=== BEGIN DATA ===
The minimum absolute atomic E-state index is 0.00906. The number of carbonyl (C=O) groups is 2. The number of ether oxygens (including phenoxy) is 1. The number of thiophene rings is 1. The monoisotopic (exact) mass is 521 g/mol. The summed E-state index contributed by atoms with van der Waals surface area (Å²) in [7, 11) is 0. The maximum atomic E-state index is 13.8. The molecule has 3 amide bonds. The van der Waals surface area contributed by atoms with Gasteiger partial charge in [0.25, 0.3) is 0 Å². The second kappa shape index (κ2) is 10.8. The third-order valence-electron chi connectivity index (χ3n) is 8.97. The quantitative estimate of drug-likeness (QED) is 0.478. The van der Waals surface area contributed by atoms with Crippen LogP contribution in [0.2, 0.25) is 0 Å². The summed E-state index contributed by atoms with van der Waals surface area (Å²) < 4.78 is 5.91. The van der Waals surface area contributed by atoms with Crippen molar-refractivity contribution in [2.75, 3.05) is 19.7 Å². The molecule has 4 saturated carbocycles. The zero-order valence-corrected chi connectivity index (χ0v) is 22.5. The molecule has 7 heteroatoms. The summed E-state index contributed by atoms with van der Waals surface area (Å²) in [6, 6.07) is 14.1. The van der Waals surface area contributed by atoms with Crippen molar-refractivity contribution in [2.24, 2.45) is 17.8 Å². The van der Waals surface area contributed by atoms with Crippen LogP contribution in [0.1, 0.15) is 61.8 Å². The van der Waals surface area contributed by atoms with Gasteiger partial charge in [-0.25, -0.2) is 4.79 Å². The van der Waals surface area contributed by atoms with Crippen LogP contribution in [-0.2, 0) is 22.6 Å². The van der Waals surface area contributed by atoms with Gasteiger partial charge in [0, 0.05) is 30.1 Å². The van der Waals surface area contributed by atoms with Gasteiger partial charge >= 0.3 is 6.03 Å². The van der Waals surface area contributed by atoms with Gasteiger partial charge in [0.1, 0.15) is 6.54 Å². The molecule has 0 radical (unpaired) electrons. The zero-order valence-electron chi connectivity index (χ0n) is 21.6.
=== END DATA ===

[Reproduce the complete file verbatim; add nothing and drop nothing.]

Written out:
The minimum absolute atomic E-state index is 0.00906. The number of carbonyl (C=O) groups is 2. The number of ether oxygens (including phenoxy) is 1. The number of thiophene rings is 1. The monoisotopic (exact) mass is 521 g/mol. The summed E-state index contributed by atoms with van der Waals surface area (Å²) in [7, 11) is 0. The maximum atomic E-state index is 13.8. The molecule has 3 amide bonds. The van der Waals surface area contributed by atoms with Gasteiger partial charge in [0.25, 0.3) is 0 Å². The second kappa shape index (κ2) is 10.8. The third-order valence-electron chi connectivity index (χ3n) is 8.97. The quantitative estimate of drug-likeness (QED) is 0.478. The van der Waals surface area contributed by atoms with Crippen LogP contribution in [0.2, 0.25) is 0 Å². The summed E-state index contributed by atoms with van der Waals surface area (Å²) < 4.78 is 5.91. The van der Waals surface area contributed by atoms with Crippen molar-refractivity contribution in [2.75, 3.05) is 19.7 Å². The molecule has 4 saturated carbocycles. The zero-order valence-corrected chi connectivity index (χ0v) is 22.5. The molecule has 7 heteroatoms. The summed E-state index contributed by atoms with van der Waals surface area (Å²) in [6, 6.07) is 14.1. The van der Waals surface area contributed by atoms with Crippen molar-refractivity contribution in [2.24, 2.45) is 17.8 Å². The van der Waals surface area contributed by atoms with Crippen LogP contribution in [0.1, 0.15) is 61.8 Å². The van der Waals surface area contributed by atoms with Gasteiger partial charge in [-0.25, -0.2) is 4.79 Å². The van der Waals surface area contributed by atoms with Crippen LogP contribution in [-0.2, 0) is 22.6 Å². The van der Waals surface area contributed by atoms with Gasteiger partial charge in [0, 0.05) is 30.1 Å². The van der Waals surface area contributed by atoms with Gasteiger partial charge >= 0.3 is 6.03 Å². The van der Waals surface area contributed by atoms with Gasteiger partial charge in [0.1, 0.15) is 6.54 Å². The molecule has 0 radical (unpaired) electrons. The zero-order valence-electron chi connectivity index (χ0n) is 21.6.